Scientists might have stumbled upon an unexpected way to solve pollution from plastics. A caterpillar bred to be fishing bait is apparently able to biodegrade polyethylene - a commonly used plastic found in shopping bags. With people using around a trillion plastic bags every year, and with up to 40% of them ending up in landfills, this could be a very significant discovery.
The wax worm caterpillar that eats plastic is the larvae of the common insect Galleria mellonella, aka greater wax moth.
The team working on the study, published in the journal Current Biology, included Federica Bertocchini from the Spanish Institute of Biomedicine and Biotechnology of Cantabria, and biochemists Paolo Bombelli and Christopher Howe from the University of Cambridge in the UK.
The discovery was made by sheer chance when Bertocchini, who is an amateur beekeeper, removed the worms living in a beehive as parasites - a common problem across Europe. She collected them in a plastic bag and soon noticed holes throughout the bag. The worms ate their way out!
This prompted a timed experiment by her team, who placed about a hundred such worms in a plastic bag from a UK supermarket. They realized that the holes started to materialize just after 40 minutes, continuing to develop at a very fast rate compared to other attempts to biodegrade plastics. The worms reduced the plastic mass by 92 mg in 12 hours, in contrast to the rate of 0.13 mg per day maintained by bacteria, recently utilized in a similar effort.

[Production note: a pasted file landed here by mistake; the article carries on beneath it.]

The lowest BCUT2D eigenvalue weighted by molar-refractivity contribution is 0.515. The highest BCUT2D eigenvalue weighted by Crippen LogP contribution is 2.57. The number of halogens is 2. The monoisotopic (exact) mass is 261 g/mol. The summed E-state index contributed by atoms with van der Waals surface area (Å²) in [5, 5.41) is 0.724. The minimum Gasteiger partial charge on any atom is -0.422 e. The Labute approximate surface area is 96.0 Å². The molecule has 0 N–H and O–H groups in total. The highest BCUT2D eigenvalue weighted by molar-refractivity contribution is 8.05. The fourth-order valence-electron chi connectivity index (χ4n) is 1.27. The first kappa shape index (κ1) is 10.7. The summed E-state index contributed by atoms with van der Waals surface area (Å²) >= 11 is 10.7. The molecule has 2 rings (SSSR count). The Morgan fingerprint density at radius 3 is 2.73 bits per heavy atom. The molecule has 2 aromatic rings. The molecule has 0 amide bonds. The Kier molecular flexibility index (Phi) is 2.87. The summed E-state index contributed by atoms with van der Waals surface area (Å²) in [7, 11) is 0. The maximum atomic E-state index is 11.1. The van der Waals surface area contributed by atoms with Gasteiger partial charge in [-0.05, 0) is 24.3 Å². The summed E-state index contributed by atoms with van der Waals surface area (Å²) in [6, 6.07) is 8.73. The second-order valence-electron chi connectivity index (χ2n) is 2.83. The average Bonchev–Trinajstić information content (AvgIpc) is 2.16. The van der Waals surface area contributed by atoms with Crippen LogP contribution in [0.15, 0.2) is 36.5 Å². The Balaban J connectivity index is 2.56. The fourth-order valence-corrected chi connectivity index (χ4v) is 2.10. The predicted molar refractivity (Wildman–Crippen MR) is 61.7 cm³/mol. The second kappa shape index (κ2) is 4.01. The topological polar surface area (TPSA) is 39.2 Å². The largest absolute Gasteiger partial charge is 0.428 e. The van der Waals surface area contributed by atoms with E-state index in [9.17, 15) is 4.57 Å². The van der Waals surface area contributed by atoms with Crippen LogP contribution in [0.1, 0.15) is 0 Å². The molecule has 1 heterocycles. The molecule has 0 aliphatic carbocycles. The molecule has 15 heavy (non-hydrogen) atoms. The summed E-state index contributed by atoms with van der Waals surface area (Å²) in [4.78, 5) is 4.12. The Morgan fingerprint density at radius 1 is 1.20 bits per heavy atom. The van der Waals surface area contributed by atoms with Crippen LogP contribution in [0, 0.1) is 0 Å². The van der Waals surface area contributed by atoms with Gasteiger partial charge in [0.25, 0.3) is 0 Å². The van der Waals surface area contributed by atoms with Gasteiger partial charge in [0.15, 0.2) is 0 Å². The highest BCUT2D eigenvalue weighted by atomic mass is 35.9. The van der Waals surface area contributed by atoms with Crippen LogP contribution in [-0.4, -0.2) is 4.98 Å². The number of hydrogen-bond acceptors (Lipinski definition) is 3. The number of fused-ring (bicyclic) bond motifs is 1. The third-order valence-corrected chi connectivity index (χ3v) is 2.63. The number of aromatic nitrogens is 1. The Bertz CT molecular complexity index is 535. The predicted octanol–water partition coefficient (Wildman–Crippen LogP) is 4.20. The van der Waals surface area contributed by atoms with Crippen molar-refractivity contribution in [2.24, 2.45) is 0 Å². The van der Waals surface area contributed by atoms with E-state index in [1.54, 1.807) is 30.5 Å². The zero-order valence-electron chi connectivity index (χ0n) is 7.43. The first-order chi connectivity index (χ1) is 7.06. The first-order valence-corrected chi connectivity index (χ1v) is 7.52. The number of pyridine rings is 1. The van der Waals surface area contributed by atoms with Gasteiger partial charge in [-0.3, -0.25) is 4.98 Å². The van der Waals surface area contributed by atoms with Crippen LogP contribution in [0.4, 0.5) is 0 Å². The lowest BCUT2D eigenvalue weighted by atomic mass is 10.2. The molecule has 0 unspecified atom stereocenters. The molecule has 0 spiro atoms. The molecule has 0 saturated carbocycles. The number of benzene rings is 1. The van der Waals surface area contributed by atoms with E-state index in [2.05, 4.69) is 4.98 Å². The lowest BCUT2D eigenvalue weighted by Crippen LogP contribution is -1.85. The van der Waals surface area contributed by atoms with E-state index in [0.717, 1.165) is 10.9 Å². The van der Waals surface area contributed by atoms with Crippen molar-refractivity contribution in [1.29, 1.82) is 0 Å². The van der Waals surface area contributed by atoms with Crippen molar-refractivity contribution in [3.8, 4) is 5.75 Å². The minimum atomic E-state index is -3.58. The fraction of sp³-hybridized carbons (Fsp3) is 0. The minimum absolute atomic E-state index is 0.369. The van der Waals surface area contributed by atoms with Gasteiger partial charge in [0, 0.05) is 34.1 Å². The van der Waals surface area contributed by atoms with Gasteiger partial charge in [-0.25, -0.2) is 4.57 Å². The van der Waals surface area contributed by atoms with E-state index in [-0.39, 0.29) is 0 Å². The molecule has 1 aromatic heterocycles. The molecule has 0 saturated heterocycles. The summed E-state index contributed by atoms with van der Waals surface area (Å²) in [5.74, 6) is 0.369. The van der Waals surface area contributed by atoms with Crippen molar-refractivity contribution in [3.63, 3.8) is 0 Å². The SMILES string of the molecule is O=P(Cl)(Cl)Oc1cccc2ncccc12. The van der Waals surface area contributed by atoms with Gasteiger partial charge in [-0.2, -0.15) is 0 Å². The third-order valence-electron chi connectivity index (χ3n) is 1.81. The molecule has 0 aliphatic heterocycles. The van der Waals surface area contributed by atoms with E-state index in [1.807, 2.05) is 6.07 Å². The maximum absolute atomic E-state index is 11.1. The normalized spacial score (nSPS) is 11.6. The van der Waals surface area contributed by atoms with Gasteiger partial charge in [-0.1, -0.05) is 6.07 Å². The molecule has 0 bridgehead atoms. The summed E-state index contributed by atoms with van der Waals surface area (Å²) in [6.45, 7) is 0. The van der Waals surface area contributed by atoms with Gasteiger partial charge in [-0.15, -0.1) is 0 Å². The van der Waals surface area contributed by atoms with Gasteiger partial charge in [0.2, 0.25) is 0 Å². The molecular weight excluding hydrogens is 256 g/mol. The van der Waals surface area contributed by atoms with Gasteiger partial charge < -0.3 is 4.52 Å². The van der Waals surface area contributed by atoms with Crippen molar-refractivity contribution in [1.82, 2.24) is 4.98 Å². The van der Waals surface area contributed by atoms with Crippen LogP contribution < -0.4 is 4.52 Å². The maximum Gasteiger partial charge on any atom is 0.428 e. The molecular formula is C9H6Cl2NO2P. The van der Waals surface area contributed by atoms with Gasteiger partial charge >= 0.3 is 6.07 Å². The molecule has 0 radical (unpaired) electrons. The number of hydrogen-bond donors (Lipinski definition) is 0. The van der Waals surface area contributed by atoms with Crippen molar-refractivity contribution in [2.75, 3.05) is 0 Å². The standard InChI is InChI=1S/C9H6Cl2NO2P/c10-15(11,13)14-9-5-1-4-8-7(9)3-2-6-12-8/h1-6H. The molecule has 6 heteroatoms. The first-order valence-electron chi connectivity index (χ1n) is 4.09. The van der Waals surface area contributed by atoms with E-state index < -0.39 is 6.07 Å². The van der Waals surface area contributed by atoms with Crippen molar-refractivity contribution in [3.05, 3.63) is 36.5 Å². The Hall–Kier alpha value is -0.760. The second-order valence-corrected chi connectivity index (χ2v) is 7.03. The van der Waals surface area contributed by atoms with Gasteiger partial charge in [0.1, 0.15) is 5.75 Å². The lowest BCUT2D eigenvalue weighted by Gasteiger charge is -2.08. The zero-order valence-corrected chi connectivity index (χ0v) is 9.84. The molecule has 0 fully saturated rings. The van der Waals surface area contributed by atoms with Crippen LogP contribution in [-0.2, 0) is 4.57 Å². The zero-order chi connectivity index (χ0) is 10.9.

Here's a video of the worms in action:
After digesting the plastic, the worms left behind ethylene glycol, the key ingredient in antifreeze.
Plastic is hard to break down, taking from 100 to 400 years to degrade naturally, and has been blamed for adversely affecting the environment. The scientists propose that digesting beeswax requires the worms to break down chemical bonds in a process similar to breaking down polyethylene.
"The caterpillars are not just eating the plastic without modifying its chemical make-up. We showed that the polymer chains in polyethylene plastic are actually broken by the wax worms,“ said the study’s first author Paolo Bombelli. "The caterpillar produces something that breaks the chemical bond, perhaps in its salivary glands or a symbiotic bacteria in its gut. The next steps for us will be to try and identify the molecular processes in this reaction and see if we can isolate the enzyme responsible," he added.
If the scientists can isolate the enzyme used by the worms to break down plastic, they will look to turn their findings into an industrial-scale solution for polyethylene waste.
"If a single enzyme is responsible for this chemical process, its reproduction on a large scale using biotechnological methods should be achievable,” said Bombelli. “This discovery could be an important tool for helping to get rid of the polyethylene plastic waste accumulated in landfill sites and oceans.”